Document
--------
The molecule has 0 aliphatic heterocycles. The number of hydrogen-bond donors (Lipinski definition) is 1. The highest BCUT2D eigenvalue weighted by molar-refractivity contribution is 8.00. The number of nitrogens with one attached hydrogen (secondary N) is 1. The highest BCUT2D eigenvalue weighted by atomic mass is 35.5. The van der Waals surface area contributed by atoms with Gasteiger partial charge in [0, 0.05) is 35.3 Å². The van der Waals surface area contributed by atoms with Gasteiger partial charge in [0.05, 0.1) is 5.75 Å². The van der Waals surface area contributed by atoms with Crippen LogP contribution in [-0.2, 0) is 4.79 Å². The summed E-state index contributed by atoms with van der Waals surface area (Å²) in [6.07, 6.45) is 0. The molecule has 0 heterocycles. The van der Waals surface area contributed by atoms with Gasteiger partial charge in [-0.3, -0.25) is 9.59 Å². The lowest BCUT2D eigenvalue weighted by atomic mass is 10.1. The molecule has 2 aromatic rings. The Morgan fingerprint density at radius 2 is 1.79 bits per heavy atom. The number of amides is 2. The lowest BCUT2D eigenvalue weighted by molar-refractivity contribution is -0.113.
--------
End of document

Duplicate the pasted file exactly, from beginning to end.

The molecule has 0 aliphatic heterocycles. The number of hydrogen-bond donors (Lipinski definition) is 1. The highest BCUT2D eigenvalue weighted by molar-refractivity contribution is 8.00. The number of nitrogens with one attached hydrogen (secondary N) is 1. The highest BCUT2D eigenvalue weighted by atomic mass is 35.5. The van der Waals surface area contributed by atoms with Gasteiger partial charge in [0, 0.05) is 35.3 Å². The van der Waals surface area contributed by atoms with Gasteiger partial charge in [0.05, 0.1) is 5.75 Å². The van der Waals surface area contributed by atoms with Crippen LogP contribution in [-0.2, 0) is 4.79 Å². The summed E-state index contributed by atoms with van der Waals surface area (Å²) in [6.07, 6.45) is 0. The molecule has 0 heterocycles. The van der Waals surface area contributed by atoms with Gasteiger partial charge in [-0.3, -0.25) is 9.59 Å². The lowest BCUT2D eigenvalue weighted by atomic mass is 10.1. The molecule has 2 aromatic rings. The Morgan fingerprint density at radius 2 is 1.79 bits per heavy atom. The number of amides is 2. The lowest BCUT2D eigenvalue weighted by molar-refractivity contribution is -0.113.